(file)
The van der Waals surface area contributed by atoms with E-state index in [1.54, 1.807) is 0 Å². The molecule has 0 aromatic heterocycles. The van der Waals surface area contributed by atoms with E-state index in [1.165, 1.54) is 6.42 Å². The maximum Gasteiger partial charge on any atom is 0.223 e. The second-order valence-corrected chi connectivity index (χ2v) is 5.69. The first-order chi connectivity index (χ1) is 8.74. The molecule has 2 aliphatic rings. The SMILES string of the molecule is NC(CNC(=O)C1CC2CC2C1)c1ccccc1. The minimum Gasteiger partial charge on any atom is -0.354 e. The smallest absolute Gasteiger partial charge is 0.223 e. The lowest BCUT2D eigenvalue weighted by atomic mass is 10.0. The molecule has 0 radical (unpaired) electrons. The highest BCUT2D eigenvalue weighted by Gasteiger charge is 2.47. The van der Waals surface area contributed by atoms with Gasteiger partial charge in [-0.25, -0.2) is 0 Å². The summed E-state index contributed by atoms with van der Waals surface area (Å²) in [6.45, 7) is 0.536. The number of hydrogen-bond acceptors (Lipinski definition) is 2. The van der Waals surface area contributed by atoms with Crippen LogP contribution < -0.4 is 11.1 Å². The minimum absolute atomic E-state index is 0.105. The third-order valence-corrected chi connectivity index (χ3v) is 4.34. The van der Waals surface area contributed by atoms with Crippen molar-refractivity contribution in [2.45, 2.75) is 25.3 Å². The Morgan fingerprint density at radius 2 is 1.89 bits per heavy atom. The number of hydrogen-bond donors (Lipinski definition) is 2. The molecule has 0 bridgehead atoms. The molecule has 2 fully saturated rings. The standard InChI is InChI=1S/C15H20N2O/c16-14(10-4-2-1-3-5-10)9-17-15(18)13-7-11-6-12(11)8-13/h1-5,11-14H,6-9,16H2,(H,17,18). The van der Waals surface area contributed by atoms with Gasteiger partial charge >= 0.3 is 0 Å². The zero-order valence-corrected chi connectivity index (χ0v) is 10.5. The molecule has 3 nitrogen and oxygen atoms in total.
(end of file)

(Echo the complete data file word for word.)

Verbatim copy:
The van der Waals surface area contributed by atoms with E-state index in [1.54, 1.807) is 0 Å². The molecule has 0 aromatic heterocycles. The van der Waals surface area contributed by atoms with E-state index in [1.165, 1.54) is 6.42 Å². The maximum Gasteiger partial charge on any atom is 0.223 e. The second-order valence-corrected chi connectivity index (χ2v) is 5.69. The first-order chi connectivity index (χ1) is 8.74. The molecule has 2 aliphatic rings. The SMILES string of the molecule is NC(CNC(=O)C1CC2CC2C1)c1ccccc1. The minimum Gasteiger partial charge on any atom is -0.354 e. The smallest absolute Gasteiger partial charge is 0.223 e. The lowest BCUT2D eigenvalue weighted by atomic mass is 10.0. The molecule has 0 radical (unpaired) electrons. The highest BCUT2D eigenvalue weighted by Gasteiger charge is 2.47. The van der Waals surface area contributed by atoms with Gasteiger partial charge in [-0.25, -0.2) is 0 Å². The summed E-state index contributed by atoms with van der Waals surface area (Å²) in [6.45, 7) is 0.536. The number of hydrogen-bond acceptors (Lipinski definition) is 2. The van der Waals surface area contributed by atoms with Crippen LogP contribution < -0.4 is 11.1 Å². The minimum absolute atomic E-state index is 0.105. The third-order valence-corrected chi connectivity index (χ3v) is 4.34. The van der Waals surface area contributed by atoms with Crippen molar-refractivity contribution in [2.45, 2.75) is 25.3 Å². The Morgan fingerprint density at radius 2 is 1.89 bits per heavy atom. The number of hydrogen-bond donors (Lipinski definition) is 2. The molecule has 0 bridgehead atoms. The molecule has 2 fully saturated rings. The standard InChI is InChI=1S/C15H20N2O/c16-14(10-4-2-1-3-5-10)9-17-15(18)13-7-11-6-12(11)8-13/h1-5,11-14H,6-9,16H2,(H,17,18). The van der Waals surface area contributed by atoms with Gasteiger partial charge >= 0.3 is 0 Å². The zero-order valence-corrected chi connectivity index (χ0v) is 10.5. The molecule has 3 nitrogen and oxygen atoms in total.